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The Labour Party is undergoing a revolution. If one glances at the party’s Rule Book and finds it unreadable, or casts an eye over the sweeping procedural changes which are under way and reckons life is too short to take them in, what is happening can seem incomprehensible.

But the new rules are of crucial importance, for if this revolution succeeds, Labour MPs will be reduced to the status of mere delegates, the grip of the Bennite Left will be confirmed, and Parliament will suffer a loss of sovereignty compared to which the incursions of the European Union will come to seem benign.

Labour MPs have already suffered a humiliating loss of power, which sprang from a quite minor event. In 2012, the Labour MP for Falkirk, Eric Joyce, resigned from the party after being involved in a brawl in a Commons bar, and said he would leave Parliament at the next general election.

The choice of the Labour candidate to replace Joyce led to allegations of undue influence by the Unite trade union, which in turn prompted Ed Miliband to reduce the power of the trade unions in electing the Labour leader.

In place of an electoral college composed of one third trade unions, one third MPs and MEPs, and one third individual members, a system of one man one vote was introduced, and it became possible to join the party for only three pounds.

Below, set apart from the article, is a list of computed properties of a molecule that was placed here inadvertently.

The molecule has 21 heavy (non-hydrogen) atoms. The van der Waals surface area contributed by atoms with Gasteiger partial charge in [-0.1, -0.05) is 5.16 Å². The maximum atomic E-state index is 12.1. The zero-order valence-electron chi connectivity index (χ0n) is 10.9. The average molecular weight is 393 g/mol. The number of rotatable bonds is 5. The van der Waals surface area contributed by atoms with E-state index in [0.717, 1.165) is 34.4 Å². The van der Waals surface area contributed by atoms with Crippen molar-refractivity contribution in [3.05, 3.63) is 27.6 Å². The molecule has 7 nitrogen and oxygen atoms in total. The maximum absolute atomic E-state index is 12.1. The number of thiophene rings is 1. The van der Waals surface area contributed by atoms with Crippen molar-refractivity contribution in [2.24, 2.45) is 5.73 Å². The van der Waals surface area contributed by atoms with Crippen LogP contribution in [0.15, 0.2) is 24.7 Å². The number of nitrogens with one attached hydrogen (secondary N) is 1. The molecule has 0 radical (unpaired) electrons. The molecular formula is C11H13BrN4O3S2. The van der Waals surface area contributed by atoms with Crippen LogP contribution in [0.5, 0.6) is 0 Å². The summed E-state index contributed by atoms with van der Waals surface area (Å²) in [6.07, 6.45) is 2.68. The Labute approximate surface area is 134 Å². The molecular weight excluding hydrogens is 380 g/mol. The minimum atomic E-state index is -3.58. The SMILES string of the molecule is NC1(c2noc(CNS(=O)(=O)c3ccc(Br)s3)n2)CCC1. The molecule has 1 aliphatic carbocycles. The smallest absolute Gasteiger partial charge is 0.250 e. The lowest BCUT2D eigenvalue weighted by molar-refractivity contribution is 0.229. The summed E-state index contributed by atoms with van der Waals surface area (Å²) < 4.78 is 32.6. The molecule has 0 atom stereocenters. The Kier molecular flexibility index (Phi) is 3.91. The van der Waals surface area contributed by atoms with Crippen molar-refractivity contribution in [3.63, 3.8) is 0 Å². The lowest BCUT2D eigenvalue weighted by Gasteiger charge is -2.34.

The disastrous impact of these rule changes on moderate Labour MPs was not foreseen. After all, any leadership candidate had to be nominated by 15 per cent of MPs, a safeguard which it was thought would exclude any member of the Bennite Left from standing.

But at the last minute, Jeremy Corbyn, a true friend and disciple of Tony Benn, gained the required number of nominations, thanks to MPs such as Margaret Beckett, a former Foreign Secretary, who later agreed that she and others who did this were “morons”.

For Corbyn soon emerged as the front runner, with hundreds of thousands of activists joining the party in order to vote for him. The revised rules were a golden opportunity for left-wingers who felt ignored and insulted during the long Blairite hegemony, indeed ever since Michael Foot had stepped down after losing the general election of 1983, to take revenge and seize control.

The party’s membership tripled, from 200,000 to 600,000, and Corbyn won on the first ballot, in which he took almost 60 per cent of the vote. The story of how the Labour Left triumphed after three decades of defeat and ridicule is told with admirable lucidity by George Eaton in the current issue of the New Statesman.